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Pottery/cracked look

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Jeffrey Landis wrote at 2013-01-11 12:01:49
As an artist, myself who is forever tying to find ways to replicate a technique I admire without the actual expense or work/talent required, (a.k.a. "the hard way"), I believe the questioner is attempting to achieve the effect of crackled porcelain on a concrete form.



I actually bought a vase like that at a discount pottery and textiles place here in Ohio that is exactly that.  Virtually everything sold in this particular place are close-outs from places like Pier One most comes from India whose peoples are masters at creating things that look old.



Unless you are planning to develop a process to produce many pieces, you might just visit the craft center or paint store and purchase some crackle medium. There are many brands and you can get a wide range of effects simply by how you apply it. They can be used with any type of paint (indoor, outdoor, enamel, latex, etc.)



They are easiest to apply to a smooth surface, but a little experimenting may yield some interesting looks.



If you use outdoor paint intended for masonry and still have concerns about it lasting, you can over-coat it with some clear masonry sealer.



A nice plus, is that if you don't like it, you can paint over it. You can't do that with ceramic glaze.



Keep in mind that concrete is naturally porous and the vase I have is purely decorative, as the water seeps through from inside. So it would be a good idea to seal it with a couple coats of concrete driveway sealer anyway, if it's going to be exposed to the elements.



Another idea would be to apply a heavy epoxy resin to the areas you want to "GLAZE" to create a smoother and impervious surface to paint on. Epoxies are clear and tintable, so you could achieve the look of a heavy base glaze with it.



With that said, It IS possible to apply or bond ceramic glazes to masonry. The vase I have is very heavy, thick walled concrete with a substantial layer of white porcelain covering 3/4 of the exterior and red glazed decoration on top of that.



But it may prove expensive and complicated with no guarantee of a predictable result.



As the answerer indicated, however, it is likely a process requiring high heat (1100 F) and sophisticated (or at least, large) kilns.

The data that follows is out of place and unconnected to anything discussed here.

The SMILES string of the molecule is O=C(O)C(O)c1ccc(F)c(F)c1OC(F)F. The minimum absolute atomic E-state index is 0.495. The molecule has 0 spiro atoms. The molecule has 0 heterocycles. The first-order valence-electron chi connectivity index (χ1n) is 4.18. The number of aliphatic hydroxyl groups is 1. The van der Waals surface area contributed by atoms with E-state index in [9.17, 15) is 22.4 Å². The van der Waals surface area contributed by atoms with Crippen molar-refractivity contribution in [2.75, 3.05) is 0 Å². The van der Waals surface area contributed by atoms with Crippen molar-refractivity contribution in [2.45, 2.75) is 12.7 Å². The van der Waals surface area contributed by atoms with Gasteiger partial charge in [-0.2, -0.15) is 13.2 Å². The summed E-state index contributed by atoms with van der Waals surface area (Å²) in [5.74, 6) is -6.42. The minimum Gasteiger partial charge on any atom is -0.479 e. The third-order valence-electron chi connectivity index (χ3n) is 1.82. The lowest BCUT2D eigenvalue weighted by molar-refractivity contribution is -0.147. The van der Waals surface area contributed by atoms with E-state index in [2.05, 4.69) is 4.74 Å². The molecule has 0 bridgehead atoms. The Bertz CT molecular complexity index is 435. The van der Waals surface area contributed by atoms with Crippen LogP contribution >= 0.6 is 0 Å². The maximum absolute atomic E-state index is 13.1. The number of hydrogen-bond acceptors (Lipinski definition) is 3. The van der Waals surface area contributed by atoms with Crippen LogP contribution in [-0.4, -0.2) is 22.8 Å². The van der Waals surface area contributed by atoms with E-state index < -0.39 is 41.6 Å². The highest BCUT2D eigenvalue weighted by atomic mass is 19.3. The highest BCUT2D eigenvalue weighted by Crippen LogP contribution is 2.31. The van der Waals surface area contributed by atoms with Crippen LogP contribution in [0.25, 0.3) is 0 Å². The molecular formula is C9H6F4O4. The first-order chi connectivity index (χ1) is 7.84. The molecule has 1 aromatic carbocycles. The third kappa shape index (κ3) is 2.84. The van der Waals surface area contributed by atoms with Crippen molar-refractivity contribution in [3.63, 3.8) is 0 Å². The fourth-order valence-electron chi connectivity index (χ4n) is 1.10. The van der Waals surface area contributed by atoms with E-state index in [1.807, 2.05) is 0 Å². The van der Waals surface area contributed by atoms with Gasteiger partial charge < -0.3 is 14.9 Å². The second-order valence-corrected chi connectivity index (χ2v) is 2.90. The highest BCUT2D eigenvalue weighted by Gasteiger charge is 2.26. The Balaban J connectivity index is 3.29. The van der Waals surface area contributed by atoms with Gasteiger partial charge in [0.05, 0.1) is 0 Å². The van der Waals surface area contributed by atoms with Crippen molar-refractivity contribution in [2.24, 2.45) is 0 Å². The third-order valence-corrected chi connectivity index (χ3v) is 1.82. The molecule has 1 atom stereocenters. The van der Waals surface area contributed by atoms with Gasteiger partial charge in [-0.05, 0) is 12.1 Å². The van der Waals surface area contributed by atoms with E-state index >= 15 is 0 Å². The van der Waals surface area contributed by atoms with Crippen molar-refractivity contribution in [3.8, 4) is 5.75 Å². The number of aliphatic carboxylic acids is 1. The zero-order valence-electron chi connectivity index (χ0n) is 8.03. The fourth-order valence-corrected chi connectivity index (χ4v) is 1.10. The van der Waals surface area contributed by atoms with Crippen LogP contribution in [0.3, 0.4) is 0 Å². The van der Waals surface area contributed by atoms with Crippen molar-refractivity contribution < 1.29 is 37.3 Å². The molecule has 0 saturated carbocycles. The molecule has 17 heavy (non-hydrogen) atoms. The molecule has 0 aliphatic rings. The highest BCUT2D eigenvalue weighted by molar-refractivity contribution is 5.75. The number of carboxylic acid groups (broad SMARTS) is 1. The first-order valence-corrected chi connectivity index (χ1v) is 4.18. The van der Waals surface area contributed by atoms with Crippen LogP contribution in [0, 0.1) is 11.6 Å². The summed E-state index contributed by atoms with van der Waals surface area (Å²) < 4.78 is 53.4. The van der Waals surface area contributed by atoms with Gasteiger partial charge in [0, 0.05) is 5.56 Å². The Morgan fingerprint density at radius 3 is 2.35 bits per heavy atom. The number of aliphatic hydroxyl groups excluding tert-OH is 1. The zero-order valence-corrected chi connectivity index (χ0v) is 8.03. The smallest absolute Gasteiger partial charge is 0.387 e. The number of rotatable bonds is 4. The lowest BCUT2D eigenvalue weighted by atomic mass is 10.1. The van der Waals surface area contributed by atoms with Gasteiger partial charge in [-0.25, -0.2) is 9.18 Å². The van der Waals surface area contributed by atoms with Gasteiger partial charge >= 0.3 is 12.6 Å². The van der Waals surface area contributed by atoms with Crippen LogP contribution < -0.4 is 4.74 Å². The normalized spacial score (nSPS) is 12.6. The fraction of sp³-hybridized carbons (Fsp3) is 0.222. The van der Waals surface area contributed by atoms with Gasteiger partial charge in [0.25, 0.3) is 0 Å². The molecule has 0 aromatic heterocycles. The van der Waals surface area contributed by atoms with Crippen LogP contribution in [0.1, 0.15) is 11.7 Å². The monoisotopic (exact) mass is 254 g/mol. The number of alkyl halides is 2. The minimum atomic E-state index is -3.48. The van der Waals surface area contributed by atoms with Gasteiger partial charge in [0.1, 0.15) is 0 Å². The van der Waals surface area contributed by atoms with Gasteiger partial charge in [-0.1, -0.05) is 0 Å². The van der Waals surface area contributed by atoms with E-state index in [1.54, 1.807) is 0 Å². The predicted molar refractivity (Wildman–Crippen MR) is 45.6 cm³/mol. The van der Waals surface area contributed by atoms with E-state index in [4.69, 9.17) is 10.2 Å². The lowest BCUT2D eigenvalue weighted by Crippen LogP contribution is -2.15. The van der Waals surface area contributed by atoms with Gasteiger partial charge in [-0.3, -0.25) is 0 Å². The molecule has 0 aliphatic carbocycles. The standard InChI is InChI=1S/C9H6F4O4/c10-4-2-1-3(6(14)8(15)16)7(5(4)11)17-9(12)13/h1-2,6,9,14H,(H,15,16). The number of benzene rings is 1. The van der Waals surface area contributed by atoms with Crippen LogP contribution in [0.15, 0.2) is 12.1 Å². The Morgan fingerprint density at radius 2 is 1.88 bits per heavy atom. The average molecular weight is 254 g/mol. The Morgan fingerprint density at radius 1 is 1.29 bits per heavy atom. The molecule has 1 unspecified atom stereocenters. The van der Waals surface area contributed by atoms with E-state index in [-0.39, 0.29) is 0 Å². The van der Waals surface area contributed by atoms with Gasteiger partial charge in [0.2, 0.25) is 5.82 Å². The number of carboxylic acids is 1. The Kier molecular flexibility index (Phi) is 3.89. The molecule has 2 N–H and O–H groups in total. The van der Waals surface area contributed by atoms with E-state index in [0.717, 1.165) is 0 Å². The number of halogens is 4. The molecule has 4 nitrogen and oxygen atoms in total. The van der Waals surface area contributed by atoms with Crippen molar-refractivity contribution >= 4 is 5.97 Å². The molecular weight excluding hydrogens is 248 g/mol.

This effect was perfected by the Chinese (See RU WARE) DURING THE SONG DYNASTY and replicating the process has been attempted by potteries around the world with varying levels of success ever since. Some of these attempts, however, have yielded new styles (see RAKU).



These techniques take a lifetime to master and ARE VERY DANGEROUS!



In the early days of pottery making, CRACKLED GLAZE was considered a flaw. It happens when the pots are cooled too quickly, just as ice cubes crack when dropped in a warm glass of lemonade. The glaze cracks-not the pot-since it cools much faster than the clay.



Chinese potters saw the beauty of this reaction on glazes and learned to control and force it by REMOVING THE POTTERY WHILE STILL HOT DIRECTLY FROM THE KILN.



THEY ALSO LEARNED THAT BY PLACING THEM IN A COMBUSTIBLE MATERIAL SUCH AS STRAW, ANIMAL HAIR OR WOOD SHAVINGS THE OXIDIZATION OF THE VARIOUS MATERIALS IGNITING CAUSED A DESIRABLE AND SPONTANEOUS PERMANENT DISTORTION OF COLOR.



Modern technologies have made the process safer, but much more expensive and complex with the development of THE REDUCTION KILN.



However, the old method still is practiced and preferred by many potters around the world.



Hope that helps.



Jeff


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Christine Winokur

Expertise

I have been an active potter for 35 years and specialize in functional stoneware and porcelain. I also have a fair amount of experience with lowfire and sculpture. If you have a clay or glaze question or problem, I can probably help or direct you to a helpful source. Please no questions about antique pottery or how to appraise them.

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I attended The College for Creative Studies. I currently make functional pottery, run a pottery school and gallery.

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